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Originally published by 2 Minute Medicine® (view original article). Reused on AccessMedicine with permission.

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1. There was no significant difference in 28-day mortality between those receiving vasopressin vs. norepinephrine.

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2. There was no significant difference in the number of days free from kidney failure between those who received vasopressin vs. norepinephrine.

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Evidence Rating Level: 1 (Excellent)

Study Rundown:

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Septic shock is estimated to cause 400 000 deaths per year in the United States. Intravenous fluids and vasopressor support (primarily with norepinephrine) is used to maintain adequate perfusion to vital organs and is the mainstay of treatment. Recent studies have shown that another vasopressor, vasopressin, may help maintain organ function better than norepinephrine. The VANISH trial found that there was no significant difference in 28-day mortality nor number of days free from kidney failure between those who received vasopressin and those who received norepinephrine.

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While this randomized controlled trial was designed to differentiate the outcomes of patients with septic shock who received vasopressin or norepinephrine, the cohort in the trial was relatively non-sick. Thus, few patients developed kidney failure while in the study, limiting the power of the study to find a difference in outcomes. The results of this study should be considered in the context of its relatively healthy cohort, however, larger studies are warranted to assess what role vasopressin may play in severely ill patients.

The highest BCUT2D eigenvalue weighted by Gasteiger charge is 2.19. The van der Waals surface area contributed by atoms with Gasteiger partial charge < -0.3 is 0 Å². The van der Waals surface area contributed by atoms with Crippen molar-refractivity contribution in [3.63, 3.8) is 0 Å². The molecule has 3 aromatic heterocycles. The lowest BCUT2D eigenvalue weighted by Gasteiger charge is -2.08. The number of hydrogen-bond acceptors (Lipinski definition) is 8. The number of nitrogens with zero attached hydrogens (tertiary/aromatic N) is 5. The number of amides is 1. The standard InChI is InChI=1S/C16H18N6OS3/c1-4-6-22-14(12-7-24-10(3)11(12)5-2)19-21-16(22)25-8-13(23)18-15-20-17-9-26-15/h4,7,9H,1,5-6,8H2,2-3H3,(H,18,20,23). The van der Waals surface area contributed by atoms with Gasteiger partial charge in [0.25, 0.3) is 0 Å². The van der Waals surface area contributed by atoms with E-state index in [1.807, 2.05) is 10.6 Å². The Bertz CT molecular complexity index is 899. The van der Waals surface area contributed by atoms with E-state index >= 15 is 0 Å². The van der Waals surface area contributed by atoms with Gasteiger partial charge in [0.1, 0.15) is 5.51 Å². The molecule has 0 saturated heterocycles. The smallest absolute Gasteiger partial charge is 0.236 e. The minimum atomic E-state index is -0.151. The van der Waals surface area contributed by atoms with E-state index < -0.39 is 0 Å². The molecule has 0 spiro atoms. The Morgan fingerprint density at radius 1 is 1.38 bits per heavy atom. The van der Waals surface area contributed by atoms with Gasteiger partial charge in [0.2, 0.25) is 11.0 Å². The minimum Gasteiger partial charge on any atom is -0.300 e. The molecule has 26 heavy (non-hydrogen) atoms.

In-Depth [randomized controlled trial]:

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The VANISH trial was a randomized, double-blinded multicenter study conducted at 18 ICUs in the United Kingdom. It randomized patients with septic shock to vasopressin + placebo, norepinephrine + placebo, vasopressin + hydrocortisone, and norepinephrine + hydrocortisone in a 2×2 factorial design. Patients who had end-stage renal disease, contraindication to vasopressors, another requirement for steroid administration, and those who had already received vasopressor therapy during the ICU admission were excluded. Hydrocortisone or placebo was only added once maximum titration doses of vasopressin (0.06 U/min) and norepinephrine (12 mcg/min) were reached. The initial primary outcome was the number of days free from kidney failure, but given that the majority of patients did not develop kidney failure, the cohort was split into two groups (those who developed kidney failure and those who did not) and the primary outcome was applied to the cohort that developed kidney failure and/or died.

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Results demonstrated that 57.0% of the vasopressin group and 59.2% of the norepinephrine group did not develop renal failure (p = 0.88). In the patients who died, the median number of days prior to kidney-failure in the vasopressin group compared to the norepinephrine group was 9 vs. 13 (with absolute difference of -4 days, 95%CI -11 to 5). There was no significant difference in 28-day mortality rates between the two groups (30.9% for vasopressin vs. 27.5% for norepinephrine, absolute difference 3.4%, 95%CI -5.4% to 12.3%), nor was there any significant difference in mortality rates between those who received hydrocortisone vs. placebo.

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